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LatinNews Daily - 04 February 2019

VENEZUELA: Maduro refuses to give in to pressure

On 3 February, Venezuela’s de facto president, Nicolás Maduro, publicly rejected the calls by the international community to resign or call a new presidential election insisting that he will not cave in to such pressure.

Analysis:

Maduro’s remarks followed the ultimatum issued by various European Union (EU) countries which gave him until today (4 February) to call a new presidential election or else they would join the US and the Lima Group of Western Hemisphere countries in no longer recognising him as Venezuela’s legitimate president and recognising the president of the opposition-controlled national assembly, Juan Guaidó, as the country’s legitimate interim president. They also came after another weekend of mass public demonstrations calling for Maduro’s resignation and as more members of Venezuela’s armed forces expressed their support for Guaidó. The intransigent stance adopted by Maduro thus further increases the chances of the crisis in Venezuela turning into an internal armed conflict.

  • Maduro responded to the calls for new elections issued by the likes of France, Spain, Germany, and the United Kingdom in a televised interview with Spanish media. He accused the European countries of being pressured by the US administration led by Donald Trump, which has “imposed its misguided policies on the West”. Insisting that he “does not accept ultimatums” from anyone, Maduro said that he would not succumb to the calls to resign or hold early elections, stating that the next presidential election would be held in 2024 as planned.
  • Addressing the mass demonstrations against his administration staged on 2 February, called by Guaidó and the opposition, Maduro said that he was open to dialogue with the opposition to try to resolve the country’s current crisis. But he was adamant that “there is only one legitimate president” and he warned that Guaidó could be prosecuted by the supreme court for violating the constitution. Previously, on 2 February, Maduro even mooted the possibility of staging early legislative elections this year to help resolve the crisis by renewing the “bourgeois” national assembly.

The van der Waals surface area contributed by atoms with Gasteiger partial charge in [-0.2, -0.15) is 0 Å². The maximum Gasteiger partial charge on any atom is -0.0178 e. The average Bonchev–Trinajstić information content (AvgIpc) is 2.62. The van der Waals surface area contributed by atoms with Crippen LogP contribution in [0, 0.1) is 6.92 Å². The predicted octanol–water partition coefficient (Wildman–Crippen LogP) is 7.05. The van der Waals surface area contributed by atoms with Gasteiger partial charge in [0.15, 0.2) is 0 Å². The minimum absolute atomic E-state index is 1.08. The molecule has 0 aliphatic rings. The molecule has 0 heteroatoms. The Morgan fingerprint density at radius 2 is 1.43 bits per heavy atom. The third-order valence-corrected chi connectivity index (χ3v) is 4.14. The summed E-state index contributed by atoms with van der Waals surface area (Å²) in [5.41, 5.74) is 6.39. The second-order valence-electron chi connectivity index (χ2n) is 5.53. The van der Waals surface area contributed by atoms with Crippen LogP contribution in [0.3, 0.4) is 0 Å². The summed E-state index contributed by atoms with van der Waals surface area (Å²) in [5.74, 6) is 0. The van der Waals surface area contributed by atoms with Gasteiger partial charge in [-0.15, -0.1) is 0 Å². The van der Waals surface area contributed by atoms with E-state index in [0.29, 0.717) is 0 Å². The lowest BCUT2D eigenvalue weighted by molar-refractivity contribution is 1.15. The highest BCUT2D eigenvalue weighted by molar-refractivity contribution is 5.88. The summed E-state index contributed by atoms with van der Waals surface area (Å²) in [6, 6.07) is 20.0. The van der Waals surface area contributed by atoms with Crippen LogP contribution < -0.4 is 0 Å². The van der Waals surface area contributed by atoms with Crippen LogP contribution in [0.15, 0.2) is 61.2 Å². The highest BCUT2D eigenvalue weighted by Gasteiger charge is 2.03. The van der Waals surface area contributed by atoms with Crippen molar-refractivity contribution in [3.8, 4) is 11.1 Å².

• Separately yesterday, Maduro also urged the armed forces to remain united and loyal to his government and ignore the various calls made by Guaidó to disobey his government and to help restore the democratic order in the country.  Speaking at a military barracks in Aragua state, Maduro called on the armed forces to defend Venezuela’s sovereignty in the face of international moves to try to oust him. This came after on 2 February Air Force General Francisco Esteban Yánez Rodríguez became the latest and highest-ranking member of the armed forces to pledge his allegiance to Guaidó and his interim government. Yánez called on other colleagues to follow suit.

Looking Ahead: With the US government also calling on Venezuelan military leaders to follow General Yánez’s lead and recognise Guaidó as the legitimate president, the tensions in Venezuela look set to escalate further in coming days ahead of the next major demonstration called by Guaidó for 12 February.